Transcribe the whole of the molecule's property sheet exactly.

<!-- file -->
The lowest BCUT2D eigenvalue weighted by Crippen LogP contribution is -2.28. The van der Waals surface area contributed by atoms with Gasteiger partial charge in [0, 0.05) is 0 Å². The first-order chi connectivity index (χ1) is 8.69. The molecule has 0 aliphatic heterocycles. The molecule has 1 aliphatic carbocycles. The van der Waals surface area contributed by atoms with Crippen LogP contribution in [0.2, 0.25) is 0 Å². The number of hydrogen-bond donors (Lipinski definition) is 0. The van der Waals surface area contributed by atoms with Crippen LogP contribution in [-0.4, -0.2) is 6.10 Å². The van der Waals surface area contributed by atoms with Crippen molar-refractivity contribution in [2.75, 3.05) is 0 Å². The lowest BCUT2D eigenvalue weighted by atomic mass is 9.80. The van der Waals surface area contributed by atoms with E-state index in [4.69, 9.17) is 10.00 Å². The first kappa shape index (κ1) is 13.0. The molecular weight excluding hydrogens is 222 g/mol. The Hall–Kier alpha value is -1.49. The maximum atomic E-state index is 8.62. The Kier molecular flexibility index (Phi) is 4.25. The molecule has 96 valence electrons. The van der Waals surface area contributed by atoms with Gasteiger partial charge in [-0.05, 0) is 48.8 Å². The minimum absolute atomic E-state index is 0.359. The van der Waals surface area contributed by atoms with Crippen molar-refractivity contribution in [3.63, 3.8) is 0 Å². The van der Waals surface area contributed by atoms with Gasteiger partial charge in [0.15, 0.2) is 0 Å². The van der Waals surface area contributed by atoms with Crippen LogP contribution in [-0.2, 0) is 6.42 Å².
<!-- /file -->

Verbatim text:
The lowest BCUT2D eigenvalue weighted by Crippen LogP contribution is -2.28. The van der Waals surface area contributed by atoms with Gasteiger partial charge in [0, 0.05) is 0 Å². The first-order chi connectivity index (χ1) is 8.69. The molecule has 0 aliphatic heterocycles. The molecule has 1 aliphatic carbocycles. The van der Waals surface area contributed by atoms with Crippen LogP contribution in [0.2, 0.25) is 0 Å². The number of hydrogen-bond donors (Lipinski definition) is 0. The van der Waals surface area contributed by atoms with Crippen LogP contribution in [-0.4, -0.2) is 6.10 Å². The van der Waals surface area contributed by atoms with Crippen molar-refractivity contribution in [2.75, 3.05) is 0 Å². The lowest BCUT2D eigenvalue weighted by atomic mass is 9.80. The van der Waals surface area contributed by atoms with E-state index in [4.69, 9.17) is 10.00 Å². The first kappa shape index (κ1) is 13.0. The molecular weight excluding hydrogens is 222 g/mol. The Hall–Kier alpha value is -1.49. The maximum atomic E-state index is 8.62. The Kier molecular flexibility index (Phi) is 4.25. The molecule has 96 valence electrons. The van der Waals surface area contributed by atoms with Gasteiger partial charge in [-0.05, 0) is 48.8 Å². The minimum absolute atomic E-state index is 0.359. The van der Waals surface area contributed by atoms with Crippen molar-refractivity contribution in [3.63, 3.8) is 0 Å². The van der Waals surface area contributed by atoms with Gasteiger partial charge in [0.15, 0.2) is 0 Å². The van der Waals surface area contributed by atoms with Crippen LogP contribution in [-0.2, 0) is 6.42 Å².